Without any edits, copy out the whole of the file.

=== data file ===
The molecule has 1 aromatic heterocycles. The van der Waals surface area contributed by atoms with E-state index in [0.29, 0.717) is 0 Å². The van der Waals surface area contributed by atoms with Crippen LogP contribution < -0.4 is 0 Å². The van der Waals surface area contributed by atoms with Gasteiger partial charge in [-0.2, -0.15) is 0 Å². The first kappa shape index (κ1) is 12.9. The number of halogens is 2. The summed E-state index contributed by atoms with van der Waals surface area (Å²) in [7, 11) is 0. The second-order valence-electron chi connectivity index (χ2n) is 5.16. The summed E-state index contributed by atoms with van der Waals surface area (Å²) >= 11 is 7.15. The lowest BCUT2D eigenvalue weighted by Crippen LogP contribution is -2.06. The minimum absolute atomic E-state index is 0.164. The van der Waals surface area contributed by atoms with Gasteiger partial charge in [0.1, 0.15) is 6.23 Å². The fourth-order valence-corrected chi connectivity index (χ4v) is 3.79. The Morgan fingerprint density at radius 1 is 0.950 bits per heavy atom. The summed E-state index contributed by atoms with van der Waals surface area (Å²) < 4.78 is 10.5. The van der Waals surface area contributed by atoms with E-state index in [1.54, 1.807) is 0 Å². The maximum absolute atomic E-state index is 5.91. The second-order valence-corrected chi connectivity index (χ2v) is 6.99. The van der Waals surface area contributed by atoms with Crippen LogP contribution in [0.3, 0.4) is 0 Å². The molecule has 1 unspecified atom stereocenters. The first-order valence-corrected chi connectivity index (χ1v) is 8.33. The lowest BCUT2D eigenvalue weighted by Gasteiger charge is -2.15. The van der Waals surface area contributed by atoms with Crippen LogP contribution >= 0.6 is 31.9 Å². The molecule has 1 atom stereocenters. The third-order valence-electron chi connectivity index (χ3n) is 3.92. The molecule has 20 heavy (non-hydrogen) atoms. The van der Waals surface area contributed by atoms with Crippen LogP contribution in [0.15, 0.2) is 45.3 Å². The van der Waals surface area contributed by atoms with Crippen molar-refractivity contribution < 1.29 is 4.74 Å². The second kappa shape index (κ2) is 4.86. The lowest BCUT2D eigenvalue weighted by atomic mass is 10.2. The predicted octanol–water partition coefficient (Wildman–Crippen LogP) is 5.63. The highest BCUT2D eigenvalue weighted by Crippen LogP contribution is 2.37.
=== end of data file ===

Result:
The molecule has 1 aromatic heterocycles. The van der Waals surface area contributed by atoms with E-state index in [0.29, 0.717) is 0 Å². The van der Waals surface area contributed by atoms with Crippen LogP contribution < -0.4 is 0 Å². The van der Waals surface area contributed by atoms with Gasteiger partial charge in [-0.2, -0.15) is 0 Å². The first kappa shape index (κ1) is 12.9. The number of halogens is 2. The summed E-state index contributed by atoms with van der Waals surface area (Å²) in [7, 11) is 0. The second-order valence-electron chi connectivity index (χ2n) is 5.16. The summed E-state index contributed by atoms with van der Waals surface area (Å²) >= 11 is 7.15. The lowest BCUT2D eigenvalue weighted by Crippen LogP contribution is -2.06. The minimum absolute atomic E-state index is 0.164. The van der Waals surface area contributed by atoms with Gasteiger partial charge in [0.1, 0.15) is 6.23 Å². The fourth-order valence-corrected chi connectivity index (χ4v) is 3.79. The Morgan fingerprint density at radius 1 is 0.950 bits per heavy atom. The summed E-state index contributed by atoms with van der Waals surface area (Å²) < 4.78 is 10.5. The van der Waals surface area contributed by atoms with E-state index in [1.54, 1.807) is 0 Å². The maximum absolute atomic E-state index is 5.91. The second-order valence-corrected chi connectivity index (χ2v) is 6.99. The van der Waals surface area contributed by atoms with Crippen LogP contribution in [0.3, 0.4) is 0 Å². The molecule has 1 unspecified atom stereocenters. The first-order valence-corrected chi connectivity index (χ1v) is 8.33. The lowest BCUT2D eigenvalue weighted by Gasteiger charge is -2.15. The van der Waals surface area contributed by atoms with Crippen LogP contribution >= 0.6 is 31.9 Å². The molecule has 1 atom stereocenters. The third-order valence-electron chi connectivity index (χ3n) is 3.92. The molecule has 20 heavy (non-hydrogen) atoms. The van der Waals surface area contributed by atoms with Crippen LogP contribution in [0.15, 0.2) is 45.3 Å². The van der Waals surface area contributed by atoms with Crippen molar-refractivity contribution < 1.29 is 4.74 Å². The second kappa shape index (κ2) is 4.86. The lowest BCUT2D eigenvalue weighted by atomic mass is 10.2. The predicted octanol–water partition coefficient (Wildman–Crippen LogP) is 5.63. The highest BCUT2D eigenvalue weighted by Crippen LogP contribution is 2.37.